Financial Action Task Force (FATF)
The Financial Action Task Force (on Money Laundering) (FATF), is an intergovernmental organization founded in 1989 on the initiative of the G7 to develop policies to combat money laundering. In 2001, its mandate expanded to include terrorism financing.
- The FATF Secretariat is housed at the OECD headquarters in Paris.
- The FATF’s decision making body, the FATF Plenary, meets three times per year.
- The FATF is a “policy-making body” which works to generate the necessary political will to bring about national legislative and regulatory reforms in these areas.
- The FATF has developed a series of recommendations that are recognized as the international standard for combating of money laundering and the financing of terrorism and proliferation of weapons of mass destruction.
- They form the basis for a coordinated response to these threats to the integrity of the financial system and help ensure a level playing field. First issued in 1990, the FATF Recommendations were revised in 1996, 2001, 2003 and most recently in 2012 to ensure that they remain up to date and relevant, and they are intended to be of universal application.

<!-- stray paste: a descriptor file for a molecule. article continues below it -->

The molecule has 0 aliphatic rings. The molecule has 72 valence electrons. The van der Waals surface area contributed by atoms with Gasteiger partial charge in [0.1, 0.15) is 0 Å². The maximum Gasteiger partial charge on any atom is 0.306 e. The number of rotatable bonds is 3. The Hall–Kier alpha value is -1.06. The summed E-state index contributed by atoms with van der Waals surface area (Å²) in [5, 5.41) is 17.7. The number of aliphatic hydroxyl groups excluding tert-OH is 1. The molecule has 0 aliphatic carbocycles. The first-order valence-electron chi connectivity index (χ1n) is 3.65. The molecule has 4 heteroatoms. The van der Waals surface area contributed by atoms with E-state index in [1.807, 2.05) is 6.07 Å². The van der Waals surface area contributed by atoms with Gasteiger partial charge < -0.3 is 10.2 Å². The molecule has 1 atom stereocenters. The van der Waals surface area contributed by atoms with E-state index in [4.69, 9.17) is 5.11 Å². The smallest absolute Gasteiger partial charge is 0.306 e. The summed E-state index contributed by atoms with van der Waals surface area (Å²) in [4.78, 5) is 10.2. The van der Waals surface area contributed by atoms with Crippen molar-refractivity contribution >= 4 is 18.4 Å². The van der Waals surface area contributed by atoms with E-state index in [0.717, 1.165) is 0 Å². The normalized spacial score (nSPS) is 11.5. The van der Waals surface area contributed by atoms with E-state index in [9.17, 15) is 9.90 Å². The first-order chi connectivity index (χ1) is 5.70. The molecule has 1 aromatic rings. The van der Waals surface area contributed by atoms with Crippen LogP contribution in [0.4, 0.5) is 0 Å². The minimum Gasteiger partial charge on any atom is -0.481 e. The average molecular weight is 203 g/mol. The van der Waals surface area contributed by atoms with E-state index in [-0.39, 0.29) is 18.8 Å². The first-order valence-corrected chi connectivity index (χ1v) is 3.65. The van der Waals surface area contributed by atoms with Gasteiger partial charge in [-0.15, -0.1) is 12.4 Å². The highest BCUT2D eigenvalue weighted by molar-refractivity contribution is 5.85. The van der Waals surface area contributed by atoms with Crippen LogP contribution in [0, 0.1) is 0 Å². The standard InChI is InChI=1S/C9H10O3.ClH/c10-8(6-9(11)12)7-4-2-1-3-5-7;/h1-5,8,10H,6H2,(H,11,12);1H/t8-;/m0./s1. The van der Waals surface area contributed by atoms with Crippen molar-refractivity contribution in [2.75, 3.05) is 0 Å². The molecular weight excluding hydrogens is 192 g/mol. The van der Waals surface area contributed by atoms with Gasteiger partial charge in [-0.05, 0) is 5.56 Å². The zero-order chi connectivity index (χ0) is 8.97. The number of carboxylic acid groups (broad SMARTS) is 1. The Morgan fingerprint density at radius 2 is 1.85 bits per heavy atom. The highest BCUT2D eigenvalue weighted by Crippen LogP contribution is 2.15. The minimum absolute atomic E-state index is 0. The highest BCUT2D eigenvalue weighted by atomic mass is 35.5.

- The FATF monitors the progress of its members in implementing necessary measures, reviews money laundering and terrorist financing techniques and counter-measures, and promotes the adoption and implementation of appropriate measures globally.
- In collaboration with other international stakeholders, the FATF works to identify national-level vulnerabilities with the aim of protecting the international financial system from misuse.
Since 2000, to fight money laundering and terror financing the FATF maintains the current list of nations: FATF blacklist (formally called the “Call for action”) and the “FATF grey list” (formally called the ‘”Other monitored jurisdictions“)
Who we are, FATF.